Closeup of a MLKCH nurse putting a blood pressure monitor on a man's finger

About heart disease and blood pressure

High blood pressure is a health problem that affects Hispanics in a big way. Another name for high blood pressure is hypertension.

Heart disease is the Number 1 killer for all Americans, and stroke is Number 4. 

High blood pressure is dangerous to your health. If you have it, you are more likely to have a heart attack or stroke.

Blood pressure is how hard the blood pushes on walls of arteries. Arteries carry blood from the heart to other parts of the body. If a person has high blood pressure, it means that their arteries always get too much pressure. This can damage your arteries and can cause heart disease and stroke.

High blood pressure is known as the “silent killer.” Blood pressure is different from other health problems. You can have it and feel just fine. It can damage your heart (or other organs) long before you find out you have it.

That’s why blood pressure checks are so important. When you go to your doctor, they always check your blood pressure. They check two numbers to measure blood pressure. The top number (called “systolic”) is the force of blood in your arteries during a heartbeat. The bottom number (called “diastolic”) is the force of blood in your arteries between heartbeats. Each number is important.

What your blood pressure numbers mean

You have normal blood pressure if:

  • Your top number is below 120
  • AND Your bottom number is below 80

You are close to having high blood pressure (pre-hypertension) if:

  • Your top number is 120 to 139
  • OR Your bottom number is 80 to 89

You have high blood pressure stage 1 (hypertension stage 1) if:

  • Your top number is 140 to 159
  • OR Your bottom number is 90 to 99

You have high blood pressure stage 2 (hypertension stage 2) if:

  • Your top number is 160 or more
  • OR Your bottom number is 100 or more

Taking care of yourself

To keep your blood pressure normal, do these things:

  • Eat a healthy mix of vegetables, whole grains, and lean meats
  • Cut back on salt (sodium) in homemade and packaged foods
  • Exercise regularly
  • Stay at a healthy weight
  • Find ways to manage stress that work for you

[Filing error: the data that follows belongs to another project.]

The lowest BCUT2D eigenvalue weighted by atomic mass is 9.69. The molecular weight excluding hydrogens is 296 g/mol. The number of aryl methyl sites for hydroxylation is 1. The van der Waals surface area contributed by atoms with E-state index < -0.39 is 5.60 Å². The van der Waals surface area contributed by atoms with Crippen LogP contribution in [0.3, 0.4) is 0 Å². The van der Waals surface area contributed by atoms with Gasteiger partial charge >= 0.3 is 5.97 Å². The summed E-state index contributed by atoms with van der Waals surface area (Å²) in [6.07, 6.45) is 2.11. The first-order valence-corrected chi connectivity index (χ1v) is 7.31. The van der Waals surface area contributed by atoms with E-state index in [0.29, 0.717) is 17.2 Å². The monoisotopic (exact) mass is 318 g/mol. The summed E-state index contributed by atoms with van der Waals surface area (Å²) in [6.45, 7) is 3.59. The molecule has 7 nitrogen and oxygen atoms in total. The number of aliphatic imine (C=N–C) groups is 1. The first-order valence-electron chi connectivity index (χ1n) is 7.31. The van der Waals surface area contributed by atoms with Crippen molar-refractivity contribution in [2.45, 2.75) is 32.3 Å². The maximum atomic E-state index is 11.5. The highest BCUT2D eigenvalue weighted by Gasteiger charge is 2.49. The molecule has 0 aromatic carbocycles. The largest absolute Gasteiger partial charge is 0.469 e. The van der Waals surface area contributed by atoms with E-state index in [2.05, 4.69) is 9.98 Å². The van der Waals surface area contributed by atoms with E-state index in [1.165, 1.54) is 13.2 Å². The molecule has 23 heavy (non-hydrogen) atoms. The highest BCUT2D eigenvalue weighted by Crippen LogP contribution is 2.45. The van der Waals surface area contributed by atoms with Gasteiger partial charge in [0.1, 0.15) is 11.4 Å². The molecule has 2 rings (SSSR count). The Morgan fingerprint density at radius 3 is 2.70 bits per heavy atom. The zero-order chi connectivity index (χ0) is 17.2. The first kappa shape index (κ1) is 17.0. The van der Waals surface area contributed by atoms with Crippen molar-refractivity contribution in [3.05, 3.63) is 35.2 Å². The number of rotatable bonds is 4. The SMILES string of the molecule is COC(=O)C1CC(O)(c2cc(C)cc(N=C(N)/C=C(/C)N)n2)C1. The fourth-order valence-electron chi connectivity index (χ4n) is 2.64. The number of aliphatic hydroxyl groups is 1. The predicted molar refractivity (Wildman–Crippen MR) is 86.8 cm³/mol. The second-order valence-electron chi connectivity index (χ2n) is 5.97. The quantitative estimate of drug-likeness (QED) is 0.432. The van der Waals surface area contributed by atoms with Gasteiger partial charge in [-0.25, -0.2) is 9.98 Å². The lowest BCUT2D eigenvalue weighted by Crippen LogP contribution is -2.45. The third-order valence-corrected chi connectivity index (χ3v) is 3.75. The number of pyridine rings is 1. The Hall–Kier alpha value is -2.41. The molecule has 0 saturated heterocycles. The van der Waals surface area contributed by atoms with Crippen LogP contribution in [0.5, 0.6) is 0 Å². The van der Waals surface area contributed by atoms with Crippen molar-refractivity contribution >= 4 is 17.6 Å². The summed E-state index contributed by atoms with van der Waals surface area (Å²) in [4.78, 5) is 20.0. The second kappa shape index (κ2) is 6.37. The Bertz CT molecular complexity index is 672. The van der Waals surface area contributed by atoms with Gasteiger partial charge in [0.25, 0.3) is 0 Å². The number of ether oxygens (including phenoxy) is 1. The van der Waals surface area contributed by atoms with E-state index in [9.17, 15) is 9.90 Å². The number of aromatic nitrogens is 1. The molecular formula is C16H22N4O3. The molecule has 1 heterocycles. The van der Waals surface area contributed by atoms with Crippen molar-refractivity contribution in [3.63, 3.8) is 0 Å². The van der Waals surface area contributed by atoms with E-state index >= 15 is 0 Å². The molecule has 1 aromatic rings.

• Do not smoke
  • Limit alcohol
  • Take your medications as your doctor prescribed
  • Talk to your doctor about your health concerns or questions

The truth about high blood pressure

If you know the truth, you will see that what you do really makes a difference! If you take care of your blood pressure, you will live a happier, healthier life. Here are some common myths (untruths) about blood pressure:

Myth 1: “I feel great, so my high blood pressure is not a problem.”

Truth: Many people with high blood pressure do not have any symptoms. Nearly 1,000 people die each day in the U.S. from problems caused by high blood pressure. Over time, high blood pressure can damage your body and cause a heart attack, stroke, or kidney failure. Even if you feel great, keep your blood pressure normal by healthy living. Your body will thank you for it.

Myth 2: “High blood pressure runs in my family. I can’t avoid it.”

Truth: High blood pressure can run in families. It is true that you are more likely to get high blood pressure if your parents have it. But you can do a lot to prevent or lower your risk of blood pressure problems. Live a healthy life and talk to your doctor about your health. Doing this will help you prevent high blood pressure. You will also be a positive, healthy example for your family.

Myth 3: “My medications give me bad side effects, which are worse than having high blood pressure.”

Truth: The best way to control high blood pressure is healthy living and prescription medications, if the doctor recommends them. Some medications do cause bad side effects, but there are others that don’t. Talk to your doctor. Together you can find the medication that’s best for you.

High blood pressure is a common condition. Be in charge of your blood pressure!

Make choices that lead to a healthier you. Contact your doctor today for an appointment.

We do free blood pressure checks at events in South Los Angeles. If you see the Martin Luther King, Jr. Community Hospital tent at a farmer’s market or mall, come by to ask for a free blood pressure check.

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